International Federation of Journalists (IFJ)
Reporters Without Borders (RSF)
Honourable Mr Asif Ali Zardari
Islamic Republic of Pakistan
May 26, 2009
Dear President Zardari,
The International Federation of Journalists (IFJ) and Reporters Without Borders (RSF) respectfully seek your urgent intervention to ensure the protection of three senior journalists in Peshawar, North-West Frontier Province (NWFP), whose lives may be in immediate danger.
The IFJ and RSF are alarmed to learn that several senior journalists based in Peshawar and NWFP have been named on a “hit list” by individuals grouped under the banner of Taliban. The list reportedly names Sohail Qalandar, resident editor of the Daily Express and vice-president of the Pakistan Federal Union of Journalists (PFUJ), an IFJ affiliate; Iqbal Khattak, bureau chief of The Daily Times; and Peshawar Press Club president Shamim Shahid, bureau chief of The Nation; as well as several other journalists.
We received information about threats against these three journalists following the posting of a pamphlet outside media offices in Mingora on 28 April 2009 warning that journalists would be punished under Sharia law if they were perceived to report negatively about militant groups.
The three named journalists are well-known in their communities and internationally for their commitment to their work, even as they risk grave threats to the safety of themselves and their families. The IFJ and RSF are extremely concerned that their lives may be in danger.
We respectfully request that you exert your authority as President of Pakistan to take urgent action to condemn any suggestion or threat of attacks against these three men and other media personnel in Pakistan, and make clear your concerns for their safety.
We further request that you direct your government, its offices and provincial authorities in NWFP to take all necessary action to ensure the security of these three men and all media personnel in NWFP and other areas of conflict in Pakistan.
The IFJ and RSF remind the Government of Pakistan of its obligations as a signatory to the Geneva Conventions of 12 August 1949 and to the 1997 Additional Protocol on the Protection of Victims of Non-International Armed Conflicts (Protocol II) to ensure the protection of journalists as civilians. Article 13 of Protocol II states: “The civilian population as such, as well as individual civilians, shall not be the object of attack. Acts or threats of violence the primary purpose of which is to spread terror among the civilian population are prohibited.”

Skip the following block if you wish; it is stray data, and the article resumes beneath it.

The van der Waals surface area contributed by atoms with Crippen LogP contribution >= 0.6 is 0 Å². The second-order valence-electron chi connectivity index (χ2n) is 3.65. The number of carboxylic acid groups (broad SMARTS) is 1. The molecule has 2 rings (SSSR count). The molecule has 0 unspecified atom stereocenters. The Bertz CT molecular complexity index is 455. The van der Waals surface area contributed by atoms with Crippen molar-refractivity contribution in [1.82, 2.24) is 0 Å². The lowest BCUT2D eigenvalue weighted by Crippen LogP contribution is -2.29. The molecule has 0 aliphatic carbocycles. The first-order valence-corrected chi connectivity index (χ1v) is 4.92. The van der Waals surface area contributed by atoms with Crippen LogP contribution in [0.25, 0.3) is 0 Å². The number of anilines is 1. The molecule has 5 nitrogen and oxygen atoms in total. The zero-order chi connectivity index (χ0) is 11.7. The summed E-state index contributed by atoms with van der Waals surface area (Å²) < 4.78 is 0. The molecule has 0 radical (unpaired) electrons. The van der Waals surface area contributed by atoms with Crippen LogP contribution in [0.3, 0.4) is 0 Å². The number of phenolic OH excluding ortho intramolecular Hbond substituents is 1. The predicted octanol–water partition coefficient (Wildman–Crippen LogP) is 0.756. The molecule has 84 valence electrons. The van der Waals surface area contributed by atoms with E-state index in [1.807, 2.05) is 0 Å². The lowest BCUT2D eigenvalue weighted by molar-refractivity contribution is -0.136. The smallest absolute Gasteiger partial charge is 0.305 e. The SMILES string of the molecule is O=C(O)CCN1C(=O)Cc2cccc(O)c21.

In addition, we draw your attention to United Nations Security Council Resolution 1738, which was adopted in 2006 and explicitly stresses the civilian status of journalists reporting in war zones and crisis areas within national borders. The resolution stipulates: “... that all parties to an armed conflict comply fully with the obligations applicable to them under international law related to the protection of civilians in armed conflict, including journalists, media professionals and associated personnel.”
Therefore, international law emphasizes the responsibility of Pakistan’s Government to remedy the threats made against our three above mentioned colleagues, as individual journalists and as civilians who are conducting their work in an environment of non-international armed conflict.
The role of Pakistan’s journalists and media workers is more important than ever in gathering and conveying impartial and accurate information about the conflict and the humanitarian crisis in NWFP. It is imperative that journalists and media workers are able to conduct their important work with the maximum protection and provision of safety measures available.
You will be aware that Pakistan has gained an unenviable reputation as one of the most dangerous countries in the world for journalists and media workers. Twelve journalists and media workers have been killed in Pakistan since the beginning of 2008. Very many others have been - and continue to be - assaulted and threatened in an effort to silence reporting on matters of national and international significance.
The IFJ and RSF understand that scare tactics such as hit lists are commonly used by militant groups in various districts of Pakistan in an effort to block or distort media coverage of their activities. The risk of serious harm for the named journalists is very real and authorities must take action to address these threats.
Additionally, more than 100 journalists and their families are among the thousands of people who have fled areas around Swat to Peshawar and surrounding towns in recent days. The absence of media personnel in the conflict zone, and the extreme difficulties in gathering information from the region, are a matter of international concern and pose serious ramifications for the thousands of internally displaced who are now struggling to access emergency relief.
Again, we respectfully request that you use your authority as President to act on the grave concerns held by the IFJ and RSF for the welfare of our colleagues in Pakistan, including Iqbal Khattak, Shamim Shahid, and Sohail Qalandar, in the spirit of serving the best interests of all people in Pakistan.
International Federation of Journalists
Reporters Without Borders